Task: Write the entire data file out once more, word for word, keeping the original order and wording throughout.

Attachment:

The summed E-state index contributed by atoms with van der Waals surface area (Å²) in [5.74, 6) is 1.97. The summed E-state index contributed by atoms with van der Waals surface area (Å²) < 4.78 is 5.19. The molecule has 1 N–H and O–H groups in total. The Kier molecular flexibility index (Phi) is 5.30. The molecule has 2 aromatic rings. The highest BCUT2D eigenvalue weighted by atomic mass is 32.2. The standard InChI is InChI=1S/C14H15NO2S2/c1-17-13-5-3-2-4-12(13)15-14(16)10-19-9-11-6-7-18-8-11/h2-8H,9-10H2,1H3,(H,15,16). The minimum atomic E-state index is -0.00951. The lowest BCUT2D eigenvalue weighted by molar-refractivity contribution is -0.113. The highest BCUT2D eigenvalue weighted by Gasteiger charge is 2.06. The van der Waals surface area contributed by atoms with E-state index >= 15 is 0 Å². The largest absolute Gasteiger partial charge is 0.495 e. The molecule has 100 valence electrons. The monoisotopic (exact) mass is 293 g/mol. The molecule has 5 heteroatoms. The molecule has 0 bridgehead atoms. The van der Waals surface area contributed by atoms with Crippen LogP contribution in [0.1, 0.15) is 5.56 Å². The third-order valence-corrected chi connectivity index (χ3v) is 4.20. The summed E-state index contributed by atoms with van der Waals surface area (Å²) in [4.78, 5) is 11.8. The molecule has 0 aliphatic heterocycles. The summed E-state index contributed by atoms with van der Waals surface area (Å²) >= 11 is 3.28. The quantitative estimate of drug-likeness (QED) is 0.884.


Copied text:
The summed E-state index contributed by atoms with van der Waals surface area (Å²) in [5.74, 6) is 1.97. The summed E-state index contributed by atoms with van der Waals surface area (Å²) < 4.78 is 5.19. The molecule has 1 N–H and O–H groups in total. The Kier molecular flexibility index (Phi) is 5.30. The molecule has 2 aromatic rings. The highest BCUT2D eigenvalue weighted by atomic mass is 32.2. The standard InChI is InChI=1S/C14H15NO2S2/c1-17-13-5-3-2-4-12(13)15-14(16)10-19-9-11-6-7-18-8-11/h2-8H,9-10H2,1H3,(H,15,16). The minimum atomic E-state index is -0.00951. The lowest BCUT2D eigenvalue weighted by molar-refractivity contribution is -0.113. The highest BCUT2D eigenvalue weighted by Gasteiger charge is 2.06. The van der Waals surface area contributed by atoms with E-state index >= 15 is 0 Å². The largest absolute Gasteiger partial charge is 0.495 e. The molecule has 100 valence electrons. The monoisotopic (exact) mass is 293 g/mol. The molecule has 5 heteroatoms. The molecule has 0 bridgehead atoms. The van der Waals surface area contributed by atoms with Crippen LogP contribution in [0.1, 0.15) is 5.56 Å². The third-order valence-corrected chi connectivity index (χ3v) is 4.20. The summed E-state index contributed by atoms with van der Waals surface area (Å²) in [4.78, 5) is 11.8. The molecule has 0 aliphatic heterocycles. The summed E-state index contributed by atoms with van der Waals surface area (Å²) >= 11 is 3.28. The quantitative estimate of drug-likeness (QED) is 0.884.